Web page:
Pilot finds a soft spot for a hard land

  • SUNBELT SILILOQUY: Phoenix freeways

    Adriel Heisey
 


Under the Sun: A Sonoran Desert Odyssey, by Adriel Heisey. Treasure Chest Books, P.O. Box 5250, Tucson, AZ 85703 (520/623-9558). Hardcover: $40. 114 pages.







Flying his ultralight airplane high above the Sonoran Desert, Adriel Heisey found an appreciation for an alien landscape. A former commercial pilot, Heisey moved to Tucson on a whim, and at first the desert did nothing to inspire him. Setting off in his homemade Kolb Twinstar, which looks like little more than a seat with wings, changed that.


"I see nuance where I once saw bleakness," he writes in one of the essays that accompany the photos in his book Under the Sun: A Sonoran Desert Odyssey. "I see fragility where I once saw harshness."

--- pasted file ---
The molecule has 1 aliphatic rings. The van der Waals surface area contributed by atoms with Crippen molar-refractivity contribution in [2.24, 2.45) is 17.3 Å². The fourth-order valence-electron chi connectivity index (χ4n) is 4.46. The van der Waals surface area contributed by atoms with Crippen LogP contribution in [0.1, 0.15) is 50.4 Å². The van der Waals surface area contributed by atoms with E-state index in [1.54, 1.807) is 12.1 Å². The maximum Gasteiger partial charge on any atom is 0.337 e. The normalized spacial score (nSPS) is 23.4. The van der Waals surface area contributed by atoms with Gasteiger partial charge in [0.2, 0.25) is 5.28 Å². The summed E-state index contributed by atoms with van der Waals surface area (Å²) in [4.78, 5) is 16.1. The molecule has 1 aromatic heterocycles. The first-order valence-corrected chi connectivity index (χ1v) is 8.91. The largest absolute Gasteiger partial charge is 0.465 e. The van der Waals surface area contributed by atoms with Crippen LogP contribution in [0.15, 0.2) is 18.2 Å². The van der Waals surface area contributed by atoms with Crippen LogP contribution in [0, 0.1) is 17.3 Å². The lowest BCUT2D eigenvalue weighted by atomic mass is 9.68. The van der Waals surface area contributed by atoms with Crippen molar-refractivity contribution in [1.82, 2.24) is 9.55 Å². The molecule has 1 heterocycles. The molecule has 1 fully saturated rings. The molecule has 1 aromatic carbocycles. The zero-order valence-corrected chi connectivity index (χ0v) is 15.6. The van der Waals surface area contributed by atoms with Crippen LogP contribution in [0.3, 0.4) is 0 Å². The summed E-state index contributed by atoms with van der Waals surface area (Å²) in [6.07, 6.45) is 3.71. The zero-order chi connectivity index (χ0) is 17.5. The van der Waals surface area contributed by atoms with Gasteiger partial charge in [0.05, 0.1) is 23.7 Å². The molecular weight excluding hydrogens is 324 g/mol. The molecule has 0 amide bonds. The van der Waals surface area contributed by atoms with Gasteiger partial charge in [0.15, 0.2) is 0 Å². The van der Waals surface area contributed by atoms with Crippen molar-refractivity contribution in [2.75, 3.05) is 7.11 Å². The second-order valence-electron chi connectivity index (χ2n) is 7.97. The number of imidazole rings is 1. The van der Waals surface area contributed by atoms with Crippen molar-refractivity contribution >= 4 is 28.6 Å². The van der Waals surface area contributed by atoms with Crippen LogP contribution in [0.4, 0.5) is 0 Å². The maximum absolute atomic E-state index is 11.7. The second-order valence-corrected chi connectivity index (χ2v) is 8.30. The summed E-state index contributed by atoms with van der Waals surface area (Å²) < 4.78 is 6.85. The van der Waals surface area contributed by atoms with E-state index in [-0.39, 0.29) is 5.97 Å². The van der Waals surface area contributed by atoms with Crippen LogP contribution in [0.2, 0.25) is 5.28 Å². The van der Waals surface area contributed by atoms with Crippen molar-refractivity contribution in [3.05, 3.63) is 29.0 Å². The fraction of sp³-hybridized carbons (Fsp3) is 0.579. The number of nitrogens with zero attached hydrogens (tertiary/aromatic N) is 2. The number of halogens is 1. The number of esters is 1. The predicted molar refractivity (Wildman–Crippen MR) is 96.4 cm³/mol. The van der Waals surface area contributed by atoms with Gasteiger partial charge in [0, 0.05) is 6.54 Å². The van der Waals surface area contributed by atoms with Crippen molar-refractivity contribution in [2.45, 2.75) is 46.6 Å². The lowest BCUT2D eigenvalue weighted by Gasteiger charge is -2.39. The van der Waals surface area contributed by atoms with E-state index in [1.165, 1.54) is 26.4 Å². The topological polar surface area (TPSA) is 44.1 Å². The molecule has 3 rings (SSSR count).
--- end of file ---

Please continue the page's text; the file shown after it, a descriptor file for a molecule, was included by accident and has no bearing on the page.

But where Heisey's prose often chases the Arizona and Sonora, Mexico, landscape with heavy breaths, his photos capture it effortlessly. The images often fix on patterns discernable only from the air: Branching erosion along the Rio Boquillas; the puzzle of saguaro cacti's long evening shadows; the curving crests of sand dunes in Gran Desierto.


Yet Heisey isn't content with soothing natural images. Some of his photos are challenging: A lone palo verde tree blooms in the middle of a golf course under construction; orange-suited inmates stand in a Tucson prison yard.


"Flying over the desert, I see scenes that are pristine, but then I turn my head and see something intrusive and appalling," he says. Heisey admits, however, that a beauty exists in the human-changed landscape of dams, mines and superhighways. "Looking down on these things," he says, "I feel like I'm looking down on the mind of the human species."